Apprenticeships for the
next generation of fabricators
Nearly every manufacturer is affected by the skilled labor shortage these days. Many are doing something about it,
and one such company is U.S. Venture, Kimberly, Wis. Since
it was founded in the Green Bay area in 1951 as Schmidt
Brothers Oil, the company has been an ardent supporter of
the local community as both an employer and a philanthropist. These days, it also is a partner in providing apprenticeships for local high school students interested trying their
hands at manufacturing.
Kimberly High School (KHS) provides a substantial number of classes in technical fields, said Steve Masanz, who
serves as the Architecture, Construction, and Engineering
Academy program coordinator and a technology education
instructor for the school.
“We have eight technical staff who teach classes in construction, welding, engineering, metals, audio-visual, and
graphic arts,” he said. “We have three classes in the welding
series. The last one is a dual-credit class, so the student earns
college credit for it. The metals program also includes three
courses. The first includes turning, welding, and machining.
The second and third classes are more advanced machining.”
Of the 1,600 students who attend KHS, more than 1,000
take at least one of these courses, Masanz said, and word
about the program has gotten around.
“We get a lot of support from local industry,” he said.
“They provide tours, monetary assistance, and materials for
the technical education program.” Furthermore, some provide apprenticeships for the 15 students who have chosen
to go that route. Working hand-in-hand with Wisconsin’s
Department of Workforce Development, KHS works to help
students look beyond their high school years, Masanz said.
“We try to help them find a career, not a job,” he said.
The Youth Apprenticeship program is thorough, outlining
the responsibilities of all involved in making the experience
a success—parent, school, instructor, coordinator, employer,
and student. Getting a student into an apprenticeship position starts with some legwork on the part of the program
“We learn about the business to determine if the student
will be a good fit,” Masanz said. From there, the student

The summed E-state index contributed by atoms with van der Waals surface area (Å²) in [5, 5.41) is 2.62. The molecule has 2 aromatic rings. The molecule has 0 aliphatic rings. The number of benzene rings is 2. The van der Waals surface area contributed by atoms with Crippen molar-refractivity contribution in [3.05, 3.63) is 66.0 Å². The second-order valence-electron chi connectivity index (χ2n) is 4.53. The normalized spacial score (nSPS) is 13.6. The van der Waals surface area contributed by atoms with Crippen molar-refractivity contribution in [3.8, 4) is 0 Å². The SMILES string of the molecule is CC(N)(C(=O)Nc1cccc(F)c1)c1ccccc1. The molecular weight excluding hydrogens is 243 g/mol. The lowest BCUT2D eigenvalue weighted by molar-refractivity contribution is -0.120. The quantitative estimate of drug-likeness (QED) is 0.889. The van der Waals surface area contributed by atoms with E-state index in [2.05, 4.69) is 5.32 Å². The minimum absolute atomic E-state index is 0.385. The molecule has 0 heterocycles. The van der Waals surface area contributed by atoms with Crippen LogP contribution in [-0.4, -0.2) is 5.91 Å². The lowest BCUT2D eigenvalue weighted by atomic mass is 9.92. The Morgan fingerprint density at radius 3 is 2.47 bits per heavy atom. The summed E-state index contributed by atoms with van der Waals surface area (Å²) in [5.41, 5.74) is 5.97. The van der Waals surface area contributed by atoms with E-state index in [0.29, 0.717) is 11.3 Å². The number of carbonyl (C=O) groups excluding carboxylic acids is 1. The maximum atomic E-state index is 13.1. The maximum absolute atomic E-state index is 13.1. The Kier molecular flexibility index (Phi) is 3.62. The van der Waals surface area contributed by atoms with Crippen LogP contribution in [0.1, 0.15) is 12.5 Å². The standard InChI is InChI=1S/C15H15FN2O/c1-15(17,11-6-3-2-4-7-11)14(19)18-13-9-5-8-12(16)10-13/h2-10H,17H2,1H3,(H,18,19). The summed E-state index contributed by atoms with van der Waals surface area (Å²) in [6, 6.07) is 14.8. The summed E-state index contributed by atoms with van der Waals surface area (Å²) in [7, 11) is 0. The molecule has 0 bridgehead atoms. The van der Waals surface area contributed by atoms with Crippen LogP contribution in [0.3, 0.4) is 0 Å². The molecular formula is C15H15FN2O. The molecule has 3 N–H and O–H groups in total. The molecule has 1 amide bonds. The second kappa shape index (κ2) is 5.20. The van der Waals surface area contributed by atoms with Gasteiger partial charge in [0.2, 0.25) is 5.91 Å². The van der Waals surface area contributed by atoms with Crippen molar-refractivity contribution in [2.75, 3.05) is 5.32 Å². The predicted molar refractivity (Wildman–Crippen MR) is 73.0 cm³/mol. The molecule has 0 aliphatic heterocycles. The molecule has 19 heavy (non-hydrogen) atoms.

submits a resume and goes through an interview, just as he
would for any other job. The employer is required to assign
a mentor, who receives training before the student is hired.
The employer, instructor, parent, and student must participate in regular progress reviews during the student’s employment. Furthermore, the coordinator monitors each student’s
progress and visits each employer regularly to be sure the
employer is providing duties that are relevant to the apprenticeship program.
The employer commits to providing at least 450 hours of
work throughout the school year, which adds up to 15 to 20
hours per week. The student gets more than just a taste of the
workplace; the student commits to the workplace.
U.S. Custom Manufacturing, a division of U.S. Venture,
is in its third year of participating in the program, said Dick
Vosters, the company’s manufacturing manager and sales
representative. U.S. Custom Manufacturing doesn’t use a single progression for every student, but keeps it flexible based
on the student’s background and capability.
“For the first few weeks, the student mainly looks over the
shoulder of each equipment operator,” Vosters said. “Based
on the knowledge the student has, and the classes he has
taken, little by little the student starts to provide some as-
sistance. It takes a few weeks to really understand the ma-
chines, the processes, and the safety aspects of working in a
Somewhere around the four-week mark, the student starts
working somewhat independently, with oversight from one
of the associates. The student isn’t an equipment operator but
an assistant, in a role akin to that of an intern.
“Our role is education, not production,” Vosters said. To
the end, he makes sure the student works with everyone in
the shop, just as the student would as a full-fledged member
of the work force. Although a student probably would never run something as complicated as a tube bender, Vosters
strives for as much exposure as possible.
“It’s important to work with all of the personalities, learn
about all of the equipment, and understand all of the processes,” Vosters said. Vosters thinks that the shop personnel
also benefit from having a student on the shop floor, and not
just because they get some help.
“People always want to help a young worker, especially
one that has already established that he’s interested in a particular career, and I think it sometimes rejuvenates the veterans to share their experience,” he said.